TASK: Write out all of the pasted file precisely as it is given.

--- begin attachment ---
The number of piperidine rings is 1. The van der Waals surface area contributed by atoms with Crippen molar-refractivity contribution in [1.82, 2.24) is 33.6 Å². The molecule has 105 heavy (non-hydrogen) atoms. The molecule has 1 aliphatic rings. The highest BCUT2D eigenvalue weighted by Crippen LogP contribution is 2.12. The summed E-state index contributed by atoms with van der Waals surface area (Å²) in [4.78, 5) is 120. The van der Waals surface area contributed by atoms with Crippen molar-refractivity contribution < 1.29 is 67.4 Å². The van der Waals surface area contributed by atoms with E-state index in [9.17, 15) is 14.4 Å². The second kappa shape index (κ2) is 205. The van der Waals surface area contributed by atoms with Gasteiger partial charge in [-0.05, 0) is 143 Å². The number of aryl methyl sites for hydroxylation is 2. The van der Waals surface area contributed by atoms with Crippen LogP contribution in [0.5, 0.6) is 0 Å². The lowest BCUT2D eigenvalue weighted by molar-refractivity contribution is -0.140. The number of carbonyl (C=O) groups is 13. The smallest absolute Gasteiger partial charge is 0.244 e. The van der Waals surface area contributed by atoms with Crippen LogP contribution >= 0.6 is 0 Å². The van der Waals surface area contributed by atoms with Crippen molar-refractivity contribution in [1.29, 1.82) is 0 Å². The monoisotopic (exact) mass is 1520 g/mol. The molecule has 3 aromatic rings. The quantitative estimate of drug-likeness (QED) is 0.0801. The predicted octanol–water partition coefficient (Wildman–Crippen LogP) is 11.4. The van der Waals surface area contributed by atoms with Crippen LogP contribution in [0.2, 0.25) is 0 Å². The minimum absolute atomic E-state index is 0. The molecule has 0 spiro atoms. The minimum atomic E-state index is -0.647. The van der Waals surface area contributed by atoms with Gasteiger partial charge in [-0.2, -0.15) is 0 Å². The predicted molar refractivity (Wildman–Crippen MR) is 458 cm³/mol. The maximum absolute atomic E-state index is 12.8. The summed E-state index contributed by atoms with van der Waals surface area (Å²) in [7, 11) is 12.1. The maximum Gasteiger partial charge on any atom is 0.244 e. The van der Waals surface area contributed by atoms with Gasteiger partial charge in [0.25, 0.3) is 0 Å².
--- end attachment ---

The number of piperidine rings is 1. The van der Waals surface area contributed by atoms with Crippen molar-refractivity contribution in [1.82, 2.24) is 33.6 Å². The molecule has 105 heavy (non-hydrogen) atoms. The molecule has 1 aliphatic rings. The highest BCUT2D eigenvalue weighted by Crippen LogP contribution is 2.12. The summed E-state index contributed by atoms with van der Waals surface area (Å²) in [4.78, 5) is 120. The van der Waals surface area contributed by atoms with Crippen molar-refractivity contribution < 1.29 is 67.4 Å². The van der Waals surface area contributed by atoms with E-state index in [9.17, 15) is 14.4 Å². The second kappa shape index (κ2) is 205. The van der Waals surface area contributed by atoms with Gasteiger partial charge in [-0.05, 0) is 143 Å². The number of aryl methyl sites for hydroxylation is 2. The van der Waals surface area contributed by atoms with Crippen LogP contribution in [0.5, 0.6) is 0 Å². The lowest BCUT2D eigenvalue weighted by molar-refractivity contribution is -0.140. The number of carbonyl (C=O) groups is 13. The smallest absolute Gasteiger partial charge is 0.244 e. The van der Waals surface area contributed by atoms with Crippen LogP contribution >= 0.6 is 0 Å². The van der Waals surface area contributed by atoms with Crippen molar-refractivity contribution in [1.29, 1.82) is 0 Å². The monoisotopic (exact) mass is 1520 g/mol. The molecule has 3 aromatic rings. The quantitative estimate of drug-likeness (QED) is 0.0801. The predicted octanol–water partition coefficient (Wildman–Crippen LogP) is 11.4. The van der Waals surface area contributed by atoms with Crippen LogP contribution in [0.2, 0.25) is 0 Å². The minimum absolute atomic E-state index is 0. The molecule has 0 spiro atoms. The minimum atomic E-state index is -0.647. The van der Waals surface area contributed by atoms with Gasteiger partial charge in [-0.2, -0.15) is 0 Å². The predicted molar refractivity (Wildman–Crippen MR) is 458 cm³/mol. The maximum absolute atomic E-state index is 12.8. The summed E-state index contributed by atoms with van der Waals surface area (Å²) in [7, 11) is 12.1. The maximum Gasteiger partial charge on any atom is 0.244 e. The van der Waals surface area contributed by atoms with Gasteiger partial charge in [0.25, 0.3) is 0 Å².